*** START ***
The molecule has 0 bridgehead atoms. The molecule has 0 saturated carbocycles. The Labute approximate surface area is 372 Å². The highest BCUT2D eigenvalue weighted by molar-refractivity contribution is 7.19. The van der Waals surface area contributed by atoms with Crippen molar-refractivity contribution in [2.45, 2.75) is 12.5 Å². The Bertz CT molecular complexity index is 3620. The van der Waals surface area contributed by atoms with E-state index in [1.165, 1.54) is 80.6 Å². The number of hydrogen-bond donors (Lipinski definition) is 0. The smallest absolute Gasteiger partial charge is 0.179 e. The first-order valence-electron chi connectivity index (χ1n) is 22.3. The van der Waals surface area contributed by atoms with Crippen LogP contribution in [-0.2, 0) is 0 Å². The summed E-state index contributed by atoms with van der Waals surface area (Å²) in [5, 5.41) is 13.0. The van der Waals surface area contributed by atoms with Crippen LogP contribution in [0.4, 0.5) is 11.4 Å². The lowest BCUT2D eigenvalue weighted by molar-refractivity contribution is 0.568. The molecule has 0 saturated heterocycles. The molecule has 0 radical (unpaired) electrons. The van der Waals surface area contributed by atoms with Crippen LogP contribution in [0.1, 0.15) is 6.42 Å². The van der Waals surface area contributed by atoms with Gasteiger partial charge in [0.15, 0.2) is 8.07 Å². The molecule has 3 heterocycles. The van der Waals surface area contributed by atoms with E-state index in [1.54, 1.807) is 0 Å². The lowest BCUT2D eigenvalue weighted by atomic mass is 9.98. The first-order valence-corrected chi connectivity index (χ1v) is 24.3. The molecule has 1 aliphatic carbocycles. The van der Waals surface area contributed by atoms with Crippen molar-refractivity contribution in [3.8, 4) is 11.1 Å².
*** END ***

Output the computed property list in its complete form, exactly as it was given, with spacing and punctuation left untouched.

The molecule has 0 bridgehead atoms. The molecule has 0 saturated carbocycles. The Labute approximate surface area is 372 Å². The highest BCUT2D eigenvalue weighted by molar-refractivity contribution is 7.19. The van der Waals surface area contributed by atoms with Crippen molar-refractivity contribution in [2.45, 2.75) is 12.5 Å². The Bertz CT molecular complexity index is 3620. The van der Waals surface area contributed by atoms with E-state index in [1.165, 1.54) is 80.6 Å². The number of hydrogen-bond donors (Lipinski definition) is 0. The smallest absolute Gasteiger partial charge is 0.179 e. The first-order valence-electron chi connectivity index (χ1n) is 22.3. The van der Waals surface area contributed by atoms with Crippen LogP contribution in [-0.2, 0) is 0 Å². The summed E-state index contributed by atoms with van der Waals surface area (Å²) in [5, 5.41) is 13.0. The van der Waals surface area contributed by atoms with Crippen LogP contribution in [0.4, 0.5) is 11.4 Å². The lowest BCUT2D eigenvalue weighted by molar-refractivity contribution is 0.568. The molecule has 0 saturated heterocycles. The molecule has 0 radical (unpaired) electrons. The van der Waals surface area contributed by atoms with Crippen LogP contribution in [0.1, 0.15) is 6.42 Å². The van der Waals surface area contributed by atoms with Gasteiger partial charge in [0.15, 0.2) is 8.07 Å². The molecule has 3 heterocycles. The van der Waals surface area contributed by atoms with E-state index in [1.54, 1.807) is 0 Å². The lowest BCUT2D eigenvalue weighted by atomic mass is 9.98. The first-order valence-corrected chi connectivity index (χ1v) is 24.3. The molecule has 1 aliphatic carbocycles. The van der Waals surface area contributed by atoms with Crippen molar-refractivity contribution in [3.8, 4) is 11.1 Å².